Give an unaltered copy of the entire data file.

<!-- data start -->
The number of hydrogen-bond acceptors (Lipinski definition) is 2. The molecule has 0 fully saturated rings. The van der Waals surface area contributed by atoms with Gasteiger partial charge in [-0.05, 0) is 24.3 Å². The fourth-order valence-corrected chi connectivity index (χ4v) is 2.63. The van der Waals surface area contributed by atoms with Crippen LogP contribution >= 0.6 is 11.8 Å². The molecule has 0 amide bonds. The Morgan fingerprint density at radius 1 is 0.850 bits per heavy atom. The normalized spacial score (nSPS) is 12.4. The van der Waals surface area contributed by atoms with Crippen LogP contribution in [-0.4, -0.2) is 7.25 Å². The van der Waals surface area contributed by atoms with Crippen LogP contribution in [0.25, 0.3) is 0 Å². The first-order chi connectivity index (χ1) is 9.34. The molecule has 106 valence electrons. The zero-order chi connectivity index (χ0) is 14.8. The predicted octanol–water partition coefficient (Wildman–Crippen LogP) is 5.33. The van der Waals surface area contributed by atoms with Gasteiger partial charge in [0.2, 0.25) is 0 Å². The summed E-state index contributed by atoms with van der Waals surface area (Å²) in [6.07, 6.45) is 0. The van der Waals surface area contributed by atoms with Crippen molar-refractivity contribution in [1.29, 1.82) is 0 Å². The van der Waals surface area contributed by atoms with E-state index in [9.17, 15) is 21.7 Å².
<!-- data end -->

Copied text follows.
The number of hydrogen-bond acceptors (Lipinski definition) is 2. The molecule has 0 fully saturated rings. The van der Waals surface area contributed by atoms with Gasteiger partial charge in [-0.05, 0) is 24.3 Å². The fourth-order valence-corrected chi connectivity index (χ4v) is 2.63. The van der Waals surface area contributed by atoms with Crippen LogP contribution >= 0.6 is 11.8 Å². The molecule has 0 amide bonds. The Morgan fingerprint density at radius 1 is 0.850 bits per heavy atom. The normalized spacial score (nSPS) is 12.4. The van der Waals surface area contributed by atoms with Crippen LogP contribution in [-0.4, -0.2) is 7.25 Å². The van der Waals surface area contributed by atoms with Crippen LogP contribution in [0.25, 0.3) is 0 Å². The first-order chi connectivity index (χ1) is 9.34. The molecule has 106 valence electrons. The zero-order chi connectivity index (χ0) is 14.8. The predicted octanol–water partition coefficient (Wildman–Crippen LogP) is 5.33. The van der Waals surface area contributed by atoms with Gasteiger partial charge in [0.2, 0.25) is 0 Å². The summed E-state index contributed by atoms with van der Waals surface area (Å²) in [6.07, 6.45) is 0. The van der Waals surface area contributed by atoms with Crippen molar-refractivity contribution in [1.29, 1.82) is 0 Å². The van der Waals surface area contributed by atoms with E-state index in [9.17, 15) is 21.7 Å².